Many mature writers live out the adolescence of their old age, reworking the agonies and ecstasies of youth.
On the other end of the see-saw, young writers agonise over the threatening challenges that lie ahead. They dream, with enough doubts to fill a novel, of that first professional job or, of attaining that sheet of paper which will, not only pay off their parents’ emotional investments, but promise better prospect.
Writing is often described as a lonely vocation. You sit for too many hours in front of an exercise book, typewriter, computer-screen, talking to the ether and scribbling down what the ether seems to say. In these gazing into space episodes, the writer sometimes looks back over the words and is surprised by the depth of what is written. He thinks to him/herself: “This is so clever, I could never have written such a thing. Could I have unknowingly copied from some famous author.” We avoid such difficult issues by saying we talk to ourselves. However, in mythological terms, we are never alone. You never just talk to yourself.
In earlier times, religious pundits advised that everyone had a good angel sitting on the right shoulder and a devil sitting on the left. You were stretched between the two. This nagging thinking has continued to cast a shadow on how we live. It might be true for some beings, but it is certainly not true for writers.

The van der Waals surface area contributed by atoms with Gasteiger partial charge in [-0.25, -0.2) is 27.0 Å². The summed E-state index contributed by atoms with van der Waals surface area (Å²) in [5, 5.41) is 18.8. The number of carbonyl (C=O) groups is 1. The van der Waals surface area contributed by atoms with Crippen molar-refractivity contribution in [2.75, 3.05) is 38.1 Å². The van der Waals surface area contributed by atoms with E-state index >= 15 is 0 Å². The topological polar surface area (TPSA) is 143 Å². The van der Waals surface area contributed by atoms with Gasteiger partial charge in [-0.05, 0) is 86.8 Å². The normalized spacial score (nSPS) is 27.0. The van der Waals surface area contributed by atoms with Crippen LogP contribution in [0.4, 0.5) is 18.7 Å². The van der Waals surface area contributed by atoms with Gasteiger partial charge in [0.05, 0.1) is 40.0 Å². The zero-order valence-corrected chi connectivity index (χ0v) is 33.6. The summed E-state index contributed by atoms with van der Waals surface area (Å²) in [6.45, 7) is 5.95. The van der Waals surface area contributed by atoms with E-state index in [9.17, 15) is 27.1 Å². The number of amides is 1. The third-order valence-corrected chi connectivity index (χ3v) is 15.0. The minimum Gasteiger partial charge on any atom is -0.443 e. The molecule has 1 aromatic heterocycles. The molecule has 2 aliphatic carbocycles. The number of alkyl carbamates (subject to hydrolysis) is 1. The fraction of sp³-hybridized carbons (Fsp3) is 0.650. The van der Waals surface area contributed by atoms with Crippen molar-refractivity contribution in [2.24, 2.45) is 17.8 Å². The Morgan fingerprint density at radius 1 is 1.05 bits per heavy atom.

So, back to mythology. In that realm every writer sits, devoid of good and bad spiritual beings on either shoulder, but sits with a being locked inside the keep of his very being.
The evidence is writ-large in the traditional stories.
In the ancient stories, the protagonist is either a young innocent man or woman. The story has it that the protagonist is beset by seemingly impossible problems. Their life is in danger and the object of their quest is too far to be bridged. So what happens in all these stories. The youth takes a difficult and dangerous journey deep into the forest, or the desert, or even to the bottom of the ocean and there meets with an old man or an old woman. There he finds that the hard journey has been worth the trouble. The old man or woman (the woman is never a witch) knows the problem and gives the youth a set of difficult and time-consuming instructions which must be followed to the letter. So, let’s look at part of an ancient story called, “The Lind Worm”